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Daniel Jones to Carry On Tradition of 1st Round ACC QB’s

By Dave Holcomb
SouthernPigskin.com
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Averaging one first-round quarterback per year for more than a five-year span is a tremendous accomplishment and is something no other conference in the country can say.

The 2019 NFL Draft is now a mere week away. Yet still, there’s hardly a consensus on who will go No. 1 overall let alone where other players may land.

Of course, this isn’t all that unusual. It wasn’t known until the draft day that the Cleveland Browns planned to select Baker Mayfield with the first overall selection a year ago.

This year’s quarterback class is not considered nearly as strong as the 2018 class, and yet there is one mock draft from Sports Illustrated that had five quarterbacks come off the board in the first round. That would match last year’s record total.

This isn’t to say that the five-quarterback first-round mock draft from SI’s Kalyn Kahler, which was released on March 27, will definitely be wrong. Signal callers are always overdrafted. It just goes to show readers and fans really can find any opinion online.

Other mock draft experts haven’t been as bold as Kahler, predicting five quarterbacks in the first round, but Duke signal caller Daniel Jones has been steadily rising the rankings in recent weeks. Kahler had Jones going 10th overall to the Denver Broncos in her mock.

She wasn’t alone in slotting Jones as a Top 10 pick. NFL.com’s Daniel Jeremiah selected the Duke quarterback to go sixth overall to the New York Giants. Three other mock draft experts at NFL.com have Jones coming off the board at some point in the first round.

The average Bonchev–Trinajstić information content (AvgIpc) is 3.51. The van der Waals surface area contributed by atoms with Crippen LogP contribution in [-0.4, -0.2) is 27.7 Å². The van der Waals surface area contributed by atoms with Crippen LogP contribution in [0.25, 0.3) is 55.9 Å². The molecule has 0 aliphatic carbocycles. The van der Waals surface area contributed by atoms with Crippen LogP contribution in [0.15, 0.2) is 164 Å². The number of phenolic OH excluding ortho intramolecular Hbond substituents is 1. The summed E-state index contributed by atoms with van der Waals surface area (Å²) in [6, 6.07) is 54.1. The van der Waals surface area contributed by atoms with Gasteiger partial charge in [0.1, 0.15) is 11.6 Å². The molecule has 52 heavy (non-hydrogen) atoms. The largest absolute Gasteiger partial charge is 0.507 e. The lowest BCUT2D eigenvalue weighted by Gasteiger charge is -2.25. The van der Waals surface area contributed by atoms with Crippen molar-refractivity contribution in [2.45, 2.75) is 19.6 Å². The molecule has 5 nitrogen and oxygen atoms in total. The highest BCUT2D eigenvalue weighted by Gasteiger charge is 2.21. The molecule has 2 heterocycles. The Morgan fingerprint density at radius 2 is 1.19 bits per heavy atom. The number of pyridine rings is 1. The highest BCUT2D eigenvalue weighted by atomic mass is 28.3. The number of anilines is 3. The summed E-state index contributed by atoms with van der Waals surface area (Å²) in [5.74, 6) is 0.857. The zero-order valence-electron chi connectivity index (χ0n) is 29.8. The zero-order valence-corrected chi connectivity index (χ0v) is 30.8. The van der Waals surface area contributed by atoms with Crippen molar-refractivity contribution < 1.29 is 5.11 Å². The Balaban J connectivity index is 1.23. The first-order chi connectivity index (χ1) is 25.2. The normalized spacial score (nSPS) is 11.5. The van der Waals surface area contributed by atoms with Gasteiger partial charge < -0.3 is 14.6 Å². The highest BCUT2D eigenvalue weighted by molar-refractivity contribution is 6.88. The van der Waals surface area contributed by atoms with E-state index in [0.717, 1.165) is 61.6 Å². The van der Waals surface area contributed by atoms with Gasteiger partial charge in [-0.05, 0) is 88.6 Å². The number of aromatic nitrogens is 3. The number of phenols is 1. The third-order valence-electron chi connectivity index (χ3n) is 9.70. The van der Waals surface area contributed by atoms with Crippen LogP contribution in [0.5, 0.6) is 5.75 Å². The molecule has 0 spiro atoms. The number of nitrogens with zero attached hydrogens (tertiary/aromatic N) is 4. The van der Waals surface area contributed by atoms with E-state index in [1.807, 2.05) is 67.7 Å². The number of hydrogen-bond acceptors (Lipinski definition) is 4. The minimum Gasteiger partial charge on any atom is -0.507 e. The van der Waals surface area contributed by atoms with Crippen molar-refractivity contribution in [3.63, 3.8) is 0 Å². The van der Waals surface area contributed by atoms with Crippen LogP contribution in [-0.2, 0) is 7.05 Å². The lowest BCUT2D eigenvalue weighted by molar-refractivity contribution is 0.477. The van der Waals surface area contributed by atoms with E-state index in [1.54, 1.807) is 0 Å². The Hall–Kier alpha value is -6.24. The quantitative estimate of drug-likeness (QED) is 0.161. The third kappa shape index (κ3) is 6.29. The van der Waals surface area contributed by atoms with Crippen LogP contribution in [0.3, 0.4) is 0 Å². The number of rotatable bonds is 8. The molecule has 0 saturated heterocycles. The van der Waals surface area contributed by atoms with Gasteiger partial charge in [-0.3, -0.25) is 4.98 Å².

Assuming they are correct and Jones does hear his name called in the first 32 picks, he will continue a recent tradition of ACC quarterbacks dominating the first round of the NFL draft.

No conference has produced more first-round signal callers since 2013 than the Atlantic Coast Conference. If the mock drafts are right, Jones will become the seventh ACC quarterback to go in the first round in the last seven years. That counts Teddy Bridgewater, who didn’t technically play in the ACC, but did go to Louisville, which is now an ACC school.

Averaging one first-round quarterback per year for more than a five-year span is a tremendous accomplishment and is something no other conference in the country can say. The PAC-12 is the next closest, and they have had four first-round quarterbacks since 2013.

Oklahoma is set to accomplish an incredible feat, posting a second straight year with a quarterback drafted in the first round. It’s possible Kyler Murray joins Mayfield and hears his name called first overall too.

But since 2013, the only other schools with multiple quarterbacks drafted in the first round are both from the ACC -- Florida State and Louisville. Even including Murray this year, the Big 12 still has only had three first-round quarterbacks over the last seven years. The ACC has doubled that amount during the same span.

Even more incredibly, the SEC and Big Ten, the conferences so many college football fans consider the two premiere leagues in the sport, have produced just one first-round signal caller since 2013 -- Johnny Manziel.

That will likely change this year with Dwayne Haskins and Drew Lock, but the ACC still more than doubles the two conferences combined in the first-round signal callers category over the last seven years.

Now, not all six of the ACC quarterbacks taken in the first round since 2013 have worked out. Most notably, the Florida State signal callers, E.J. Manuel and Jameis Winston, have been the biggest busts. Bridgewater has also become a backup, though, that happened not because of his skills but due to a horrific injury.

But for every disappointment, there’s also been an ACC first-round signal caller becoming a budding star. Deshaun Watson and Mitch Trubisky both appear poised to become franchise quarterbacks. Furthermore, Lamar Jackson already pushed out a former Super Bowl MVP and earned the starting role in Baltimore.

Jones is just the next in line for a conference that produces NFL talent at quarterback better than just about everybody (except maybe Oklahoma).